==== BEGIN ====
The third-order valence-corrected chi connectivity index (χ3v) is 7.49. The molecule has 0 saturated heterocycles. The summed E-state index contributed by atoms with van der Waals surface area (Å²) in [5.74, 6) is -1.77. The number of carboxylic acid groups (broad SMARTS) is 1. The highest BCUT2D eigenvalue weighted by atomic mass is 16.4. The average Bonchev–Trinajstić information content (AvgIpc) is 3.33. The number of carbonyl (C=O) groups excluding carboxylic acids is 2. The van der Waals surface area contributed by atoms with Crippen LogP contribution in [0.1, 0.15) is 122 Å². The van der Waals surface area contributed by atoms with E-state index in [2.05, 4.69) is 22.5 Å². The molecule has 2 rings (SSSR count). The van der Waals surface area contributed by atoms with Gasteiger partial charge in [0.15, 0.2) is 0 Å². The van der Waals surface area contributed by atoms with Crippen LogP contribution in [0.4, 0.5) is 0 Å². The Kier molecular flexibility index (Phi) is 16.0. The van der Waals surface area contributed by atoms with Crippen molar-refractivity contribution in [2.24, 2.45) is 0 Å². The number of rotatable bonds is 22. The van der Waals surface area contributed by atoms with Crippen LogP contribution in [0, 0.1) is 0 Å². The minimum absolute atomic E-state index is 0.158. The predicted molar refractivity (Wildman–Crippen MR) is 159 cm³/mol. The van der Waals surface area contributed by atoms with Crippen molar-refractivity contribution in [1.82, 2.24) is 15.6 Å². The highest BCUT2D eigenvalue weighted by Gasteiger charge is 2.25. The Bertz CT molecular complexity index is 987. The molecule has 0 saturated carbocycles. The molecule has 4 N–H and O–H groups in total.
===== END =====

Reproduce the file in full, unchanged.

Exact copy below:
The third-order valence-corrected chi connectivity index (χ3v) is 7.49. The molecule has 0 saturated heterocycles. The summed E-state index contributed by atoms with van der Waals surface area (Å²) in [5.74, 6) is -1.77. The number of carboxylic acid groups (broad SMARTS) is 1. The highest BCUT2D eigenvalue weighted by atomic mass is 16.4. The average Bonchev–Trinajstić information content (AvgIpc) is 3.33. The number of carbonyl (C=O) groups excluding carboxylic acids is 2. The van der Waals surface area contributed by atoms with Crippen LogP contribution in [0.1, 0.15) is 122 Å². The van der Waals surface area contributed by atoms with E-state index in [2.05, 4.69) is 22.5 Å². The molecule has 2 rings (SSSR count). The van der Waals surface area contributed by atoms with Gasteiger partial charge in [0.15, 0.2) is 0 Å². The van der Waals surface area contributed by atoms with Crippen LogP contribution in [0.4, 0.5) is 0 Å². The Kier molecular flexibility index (Phi) is 16.0. The van der Waals surface area contributed by atoms with Crippen molar-refractivity contribution in [2.24, 2.45) is 0 Å². The number of rotatable bonds is 22. The van der Waals surface area contributed by atoms with Crippen LogP contribution in [0, 0.1) is 0 Å². The minimum absolute atomic E-state index is 0.158. The predicted molar refractivity (Wildman–Crippen MR) is 159 cm³/mol. The van der Waals surface area contributed by atoms with Crippen molar-refractivity contribution in [1.82, 2.24) is 15.6 Å². The highest BCUT2D eigenvalue weighted by Gasteiger charge is 2.25. The Bertz CT molecular complexity index is 987. The molecule has 0 saturated carbocycles. The molecule has 4 N–H and O–H groups in total.